Connecting Boys with Books
May 31, 2012
School is out, and as far as many kids -- er, boys -- are concerned, so is reading. I know that sounds like a generalization, because many boys do like reading. But studies show that, from elementary through high school, boys in America are reading at lower levels than girls. The fact is many boys are reluctant readers, and we need to do all we can to encourage their reading.
The simple truth is you've got to find books your boy is going to love! This is the takeaway of a CNN.com article by bestselling novelist James Patterson titled How to Get Your Kid to Be a Fanatic Reader. Patterson says, it’s your job, moms and dads—not the schools’—to seek out books that will appeal to your reluctant reader and to make sure they read them. Comic books, magazines, bios of sports stars, novels, Guinness World Records -- these are all possibilities. Another tip: let your boy read a book on your tablet or eBook reader. Researchers at Southern Methodist University reported recently that middle school boys who had been reluctant readers liked reading more after two months of using a Kindle. Maybe it's just a tech thing, but hey, whatever gets them reading!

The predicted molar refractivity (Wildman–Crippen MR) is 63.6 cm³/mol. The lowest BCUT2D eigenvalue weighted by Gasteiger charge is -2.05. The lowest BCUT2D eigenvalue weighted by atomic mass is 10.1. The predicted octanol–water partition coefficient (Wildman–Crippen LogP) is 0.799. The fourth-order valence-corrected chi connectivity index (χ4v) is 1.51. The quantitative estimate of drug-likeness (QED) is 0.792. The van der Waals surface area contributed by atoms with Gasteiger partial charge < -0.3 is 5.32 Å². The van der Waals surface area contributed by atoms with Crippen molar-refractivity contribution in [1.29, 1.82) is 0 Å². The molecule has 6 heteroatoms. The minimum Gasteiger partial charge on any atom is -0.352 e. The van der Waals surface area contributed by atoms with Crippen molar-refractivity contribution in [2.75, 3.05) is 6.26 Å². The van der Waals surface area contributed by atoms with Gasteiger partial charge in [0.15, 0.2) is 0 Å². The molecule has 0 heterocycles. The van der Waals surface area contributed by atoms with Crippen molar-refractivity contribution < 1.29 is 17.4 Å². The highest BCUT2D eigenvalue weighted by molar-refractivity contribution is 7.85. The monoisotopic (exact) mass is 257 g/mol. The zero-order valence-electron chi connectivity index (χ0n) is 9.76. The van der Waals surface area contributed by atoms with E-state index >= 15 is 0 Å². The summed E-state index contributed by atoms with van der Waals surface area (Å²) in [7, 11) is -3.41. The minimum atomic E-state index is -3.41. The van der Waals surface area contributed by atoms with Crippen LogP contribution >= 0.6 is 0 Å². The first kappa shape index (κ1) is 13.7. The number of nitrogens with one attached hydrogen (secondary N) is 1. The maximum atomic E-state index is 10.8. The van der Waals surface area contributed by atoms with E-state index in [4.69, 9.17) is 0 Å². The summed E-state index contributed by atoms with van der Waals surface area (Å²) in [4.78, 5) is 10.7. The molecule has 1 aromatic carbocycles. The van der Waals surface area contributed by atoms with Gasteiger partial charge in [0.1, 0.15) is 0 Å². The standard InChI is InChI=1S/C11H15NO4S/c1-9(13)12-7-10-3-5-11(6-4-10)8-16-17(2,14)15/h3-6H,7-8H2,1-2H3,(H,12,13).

Your library branch can offer lots of ideas for good "guy" books. When my own reluctant reader was in second grade, the Diary of a Wimpy Kid series by Jeff Kinney really fast-forwarded his reading skills. He read and reread those books. The next year it was the Big Nate series by Lincoln Peirce, which was equally HUGE, and the Fudge books by Judy Blume. Dan Gutman's time-traveling baseball card adventure series also has been a hit.
Practice makes progress, and it just makes sense that the more kids read, the better readers they become. Sign your kids up now for the Library's Summer Reading Program, and click on the links below for book ideas and strategies for connecting boys with books. Let’s get ‘em reading!
- Oprah.com (Kids' Reading List under Books)
- Novelist Plus K-8 database
North Oak Branch